Her Kind of Want

Her Kind of Want

by Jennifer S. Davis
     
 

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Set mainly in the small towns of Alabama, the stories in Her Kind of Want ache with the relentless longing of the poor, struggling, usually discarded southern women who tell us their lives—lives that seem to revolve around men whose only presence is their absence.

Bebe, Luna, Melly, Little Hula, Dena. These are just a few of the women we meet in

Overview

Set mainly in the small towns of Alabama, the stories in Her Kind of Want ache with the relentless longing of the poor, struggling, usually discarded southern women who tell us their lives—lives that seem to revolve around men whose only presence is their absence.

Bebe, Luna, Melly, Little Hula, Dena. These are just a few of the women we meet in Jennifer Davis's award-winning collection. Women who married too fast, had children too young, and drink too much. Yet beneath their unpolished exteriors, these women are flesh and blood, and their wants and needs are as severe and deep as any.

Davis's characters relate their stories in voices as complex and raw as their southern environment. Each tale may sound slightly familiar—an unwanted pregnancy, a fast car flying down a country road—but Davis moves beyond the familiar stories of the rural South to expose the gaps that connect these women, creating startlingly real and vibrant characters.

Although often bleak and sometimes disturbing, Her Kind of Want is a celebration of southern people, their perseverance, their spirit, and their determination to make the ugly beautiful.

Editorial Reviews

From the Publisher

“Jennifer Davis writes like a magician. She writes of the ordinary and the amazing with equal precision, making us believe there is no difference between the two. She catches us up between her heartache for and her terror of the South, until the most northern among us think we were born there. She leaves us breathless and amazed—saddened, hopeful, wanting only more.” —Pam Houston, author of Cowboys Are My Weakness

Publishers Weekly
The unfulfilled sexual and domestic longings of a series of Southern women are the narrow but surprisingly affecting focus of this debut story collection. Stylistically, Davis's prose is rich with intriguing musings and conceits, and the characters' voices betray a range of humble origins as they relate their heartaches and misadventures. "What Kind of Man" is a funny, poignant account of a woman's attempts to come to grips with her husband's flightiness as he refuses to battle back from unemployment. "Some Things Collide" is a more compassionate narrative about a woman who takes an unsuccessful road trip with a friend to try to distract herself from a breast cancer diagnosis. Davis displays a vivid imagination in "Tammy, Imagined," a bizarre yet effective story about a woman who tries to meet men by presenting different versions of herself in a series of letters she writes to soldiers, a tactic that proves disastrous when she finally meets one of her correspondents. Davis has a flair for creating confused, frustrated female protagonists who have a tendency to wear both their hearts and their libidos on their sleeves, but the nine stories begin to acquire a sameness of tone as the collection unfolds. Winner of the 2001 Iowa Short Fiction Award, this volume demonstrates Davis's keen understanding of the sensibilities and longings of women whom life has cheated. Building on that empathy, she might offer a wider range of protagonists and situations next time. (Oct.) Copyright 2002 Cahners Business Information.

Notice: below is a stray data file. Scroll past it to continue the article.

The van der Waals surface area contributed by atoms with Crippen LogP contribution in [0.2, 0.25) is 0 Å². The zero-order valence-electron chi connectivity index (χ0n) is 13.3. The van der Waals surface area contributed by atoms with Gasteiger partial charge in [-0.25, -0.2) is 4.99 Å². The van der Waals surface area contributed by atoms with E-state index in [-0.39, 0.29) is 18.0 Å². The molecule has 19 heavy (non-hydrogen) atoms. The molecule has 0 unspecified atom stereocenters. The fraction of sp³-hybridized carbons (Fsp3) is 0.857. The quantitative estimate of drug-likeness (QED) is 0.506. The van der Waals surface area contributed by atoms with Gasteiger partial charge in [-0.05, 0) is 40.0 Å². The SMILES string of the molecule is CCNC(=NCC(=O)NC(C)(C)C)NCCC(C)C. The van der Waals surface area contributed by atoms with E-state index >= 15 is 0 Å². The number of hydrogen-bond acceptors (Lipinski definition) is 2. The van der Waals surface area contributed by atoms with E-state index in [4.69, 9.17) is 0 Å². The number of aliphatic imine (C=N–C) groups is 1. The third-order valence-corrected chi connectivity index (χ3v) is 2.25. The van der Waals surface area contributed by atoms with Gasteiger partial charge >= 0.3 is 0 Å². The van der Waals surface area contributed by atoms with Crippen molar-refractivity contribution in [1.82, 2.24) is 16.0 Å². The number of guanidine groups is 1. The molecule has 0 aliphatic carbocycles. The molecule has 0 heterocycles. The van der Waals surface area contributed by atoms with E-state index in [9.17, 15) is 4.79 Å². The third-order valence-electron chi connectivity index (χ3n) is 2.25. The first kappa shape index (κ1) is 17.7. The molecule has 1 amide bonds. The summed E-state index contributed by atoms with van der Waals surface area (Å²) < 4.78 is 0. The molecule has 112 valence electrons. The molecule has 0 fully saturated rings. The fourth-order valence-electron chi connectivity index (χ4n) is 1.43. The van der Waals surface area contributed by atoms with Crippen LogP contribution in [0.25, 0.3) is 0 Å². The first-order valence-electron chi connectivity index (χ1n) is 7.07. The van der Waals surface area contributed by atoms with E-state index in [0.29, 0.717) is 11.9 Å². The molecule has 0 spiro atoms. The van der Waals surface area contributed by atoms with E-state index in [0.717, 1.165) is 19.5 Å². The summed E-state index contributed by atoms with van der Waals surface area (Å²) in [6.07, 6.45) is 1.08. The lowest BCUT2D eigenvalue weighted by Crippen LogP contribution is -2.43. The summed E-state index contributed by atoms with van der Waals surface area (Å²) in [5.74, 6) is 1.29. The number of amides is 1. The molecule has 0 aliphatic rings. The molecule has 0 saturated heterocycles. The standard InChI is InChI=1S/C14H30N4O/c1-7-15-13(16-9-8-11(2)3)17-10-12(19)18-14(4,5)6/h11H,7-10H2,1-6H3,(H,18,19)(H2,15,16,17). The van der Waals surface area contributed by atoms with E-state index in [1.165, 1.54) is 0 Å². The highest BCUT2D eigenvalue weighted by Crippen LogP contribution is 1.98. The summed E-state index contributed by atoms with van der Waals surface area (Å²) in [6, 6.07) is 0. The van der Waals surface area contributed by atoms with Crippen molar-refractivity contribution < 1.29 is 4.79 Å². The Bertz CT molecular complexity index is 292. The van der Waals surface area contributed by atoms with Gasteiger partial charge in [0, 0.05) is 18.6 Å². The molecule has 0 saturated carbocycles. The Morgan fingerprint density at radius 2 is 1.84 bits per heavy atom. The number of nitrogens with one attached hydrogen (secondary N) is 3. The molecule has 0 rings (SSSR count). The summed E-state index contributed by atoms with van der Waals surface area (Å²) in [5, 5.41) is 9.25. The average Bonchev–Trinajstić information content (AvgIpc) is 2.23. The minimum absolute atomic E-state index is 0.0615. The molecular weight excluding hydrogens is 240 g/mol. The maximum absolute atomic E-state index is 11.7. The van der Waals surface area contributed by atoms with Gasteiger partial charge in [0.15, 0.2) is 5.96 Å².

Kirkus Reviews
You know you're a redneck when there are so many of you trying to be outsiders that Barnes & Noble gives you your own section in the store. It's hard to identify the individual talent of debut writer Davis, this year's Iowa Short Fiction Award winner, who, in trying to pin down an unexplored Alabama, seems also compelled to use the style of various southern masters as if to prove that she's in complete command of her literary heritage. The first piece, "Rewriting Girl," captures the whole idea, in a way-we hear the tale of a ravishing redneck girl, often written about, but finally now writing her own story. "Some Things Collide" is about a girl who runs off to Florida to escape a lump in her breast, only to encounter quicker forms of death and the knowledge that wisdom, too, grows like a tumor. No southern collection, it seems, would be complete without a tale told by an idiot: The only appeal of "Only Ends" is its semiretarded voice suspended somewhere between Faulkner and Forrest Gump. Davis explores the difficult lives of women ("The One Thing God'll Give You") in a world where all the men are named Fast Eddie and have clever similes for women's private parts. Similarly, "Pojo's and the Buttery Slope" is about a down-home woman with a dead husband who's trying to find another, in the process learning that owning a man means you're empty-handed. Davis is talented and flexible, but her vision of the South too often boils down to women acting rampantly promiscuous while they worry about looking like whores. A talent still emerging and perhaps impeded by a preimagined vision of itself.

Product Details

ISBN-13:
9780877458180
Publisher:
University of Iowa Press
Publication date:
08/28/2002
Series:
Iowa Short Fiction Award Series
Pages:
152
Sales rank:
1,187,218
Product dimensions:
5.50(w) x 9.25(h) x 0.70(d)

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